Personality, call and context shape the way we should go about our lives. There is no law that determines how we should live. However, there is one principle that would benefit us all to follow: live simply with good taste. If we do this, we will find we can also mingle freely with everyone.
Why is all this happening?
7 He proclaimed, “The one who is more powerful than I is coming after me; I am not worthy to stoop down and untie the thong of his sandals. 8 I have baptized you with water; but he will baptize you with the Holy Spirit.”
Verses 7 and 8 point us to Why Jesus had come. Each of the four Gospels talk about Jesus being the one who baptizes in the Holy Spirit – this outpouring of the Holy Spirit had been prophesied in Isaiah, Ezekiel and Joel.
Isaiah 32:14 For the palace will be forsaken, the populous city deserted; the hill and the watchtower will become dens forever, the joy of wild asses, a pasture for flocks; 15 until a spirit from on high is poured out on us, and the wilderness becomes a fruitful field, and the fruitful field is deemed a forest. 16 Then justice will dwell in the wilderness, and righteousness abide in the fruitful field. 17 The effect of righteousness will be peace, and the result of righteousness, quietness and trust forever.
Isaiah 44:1 But now hear, O Jacob my servant, Israel whom I have chosen! 2 Thus says the LORD who made you, who formed you in the womb and will help you: Do not fear, O Jacob my servant, Jeshurun whom I have chosen. 3 For I will pour water on the thirsty land, and streams on the dry ground; I will pour my spirit upon your descendants, and my blessing on your offspring. 4 They shall spring up like a green tamarisk, like willows by flowing streams. 5 This one will say, “I am the Lord’s,” another will be called by the name of Jacob, yet another will write on the hand, “The Lord’s,” and adopt the name of Israel.
Ezekiel 11:19-20 I will give them one heart, and put a new spirit within them; I will remove the heart of stone from their flesh and give them a heart of flesh, 20 so that they may follow my statutes and keep my ordinances and obey them. Then they shall be my people, and I will be their God.
Ezekiel 36:25-27 I will sprinkle clean water upon you, and you shall be clean from all your uncleannesses, and from all your idols I will cleanse you. 26 A new heart I will give you, and a new spirit I will put within you; and I will remove from your body the heart of stone and give you a heart of flesh. 27 I will put my spirit within you, and make you follow my statutes and be careful to observe my ordinances.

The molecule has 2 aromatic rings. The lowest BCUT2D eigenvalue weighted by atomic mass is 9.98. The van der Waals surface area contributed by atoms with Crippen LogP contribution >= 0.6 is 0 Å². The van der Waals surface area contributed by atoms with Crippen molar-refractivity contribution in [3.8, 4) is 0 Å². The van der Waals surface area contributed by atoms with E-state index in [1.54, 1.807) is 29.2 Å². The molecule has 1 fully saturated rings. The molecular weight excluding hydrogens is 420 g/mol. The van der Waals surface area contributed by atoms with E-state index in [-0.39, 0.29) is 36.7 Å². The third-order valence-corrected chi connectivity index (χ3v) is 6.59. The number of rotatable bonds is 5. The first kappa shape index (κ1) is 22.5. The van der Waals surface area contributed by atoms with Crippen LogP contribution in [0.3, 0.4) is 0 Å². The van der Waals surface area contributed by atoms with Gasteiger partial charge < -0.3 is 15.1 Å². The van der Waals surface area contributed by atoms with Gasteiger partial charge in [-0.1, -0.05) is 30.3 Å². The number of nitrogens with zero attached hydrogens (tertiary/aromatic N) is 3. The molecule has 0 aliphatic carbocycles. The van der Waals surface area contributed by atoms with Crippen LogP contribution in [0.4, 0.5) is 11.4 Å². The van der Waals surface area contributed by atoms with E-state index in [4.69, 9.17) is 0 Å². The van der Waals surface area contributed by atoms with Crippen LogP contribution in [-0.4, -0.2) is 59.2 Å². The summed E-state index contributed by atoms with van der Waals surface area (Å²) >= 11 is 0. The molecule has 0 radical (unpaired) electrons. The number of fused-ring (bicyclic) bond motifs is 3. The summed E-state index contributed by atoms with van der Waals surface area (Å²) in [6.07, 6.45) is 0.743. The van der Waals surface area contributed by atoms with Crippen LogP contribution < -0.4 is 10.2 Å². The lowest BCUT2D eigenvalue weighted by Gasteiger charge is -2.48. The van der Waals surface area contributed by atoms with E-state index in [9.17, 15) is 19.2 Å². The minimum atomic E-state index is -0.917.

Ezekiel 37:11-14 Then he said to me, “Mortal, these bones are the whole house of Israel. They say, ‘Our bones are dried up, and our hope is lost; we are cut off completely.’ 12 Therefore prophesy, and say to them, Thus says the Lord GOD: I am going to open your graves, and bring you up from your graves, O my people; and I will bring you back to the land of Israel. 13 And you shall know that I am the LORD, when I open your graves, and bring you up from your graves, O my people. 14 I will put my spirit within you, and you shall live, and I will place you on your own soil; then you shall know that I, the LORD, have spoken and will act,” says the LORD.
Joel 2:23-29 O children of Zion, be glad and rejoice in the LORD your God; for he has given the early rain for your vindication, he has poured down for you abundant rain, the early and the later rain, as before. 24 The threshing floors shall be full of grain, the vats shall overflow with wine and oil. 25 I will repay you for the years that the swarming locust has eaten, the hopper, the destroyer, and the cutter, my great army, which I sent against you. 26 You shall eat in plenty and be satisfied, and praise the name of the LORD your God, who has dealt wondrously with you. And my people shall never again be put to shame. 27 You shall know that I am in the midst of Israel, and that I, the LORD, am your God and there is no other. And my people shall never again be put to shame. 28 Then afterward I will pour out my spirit on all flesh; your sons and your daughters shall prophesy, your old men shall dream dreams, and your young men shall see visions. 29 Even on the male and female slaves, in those days, I will pour out my spirit.
The purpose in giving the Spirit appears to be multifaceted. Luke in Acts seems to highlight the dimension of power. However, Mark seems to emphasize cleansing (the baptism for forgiveness) following the line of thought of the Ezekiel passages which emphasize cleansing and forgiveness. Holiness, that is, a changed life, caused by the descent of the Spirit, only given by Jesus the Messiah, these were the integral aspects of the New Covenant to which John the Baptizer pointed. God’s New Covenant is fulfilled when the Spirit has been poured out upon someone and they are filled and changed. For Mark, it was not adequate to have someone mentally agree to the facts about Jesus. They must experience the Spirit.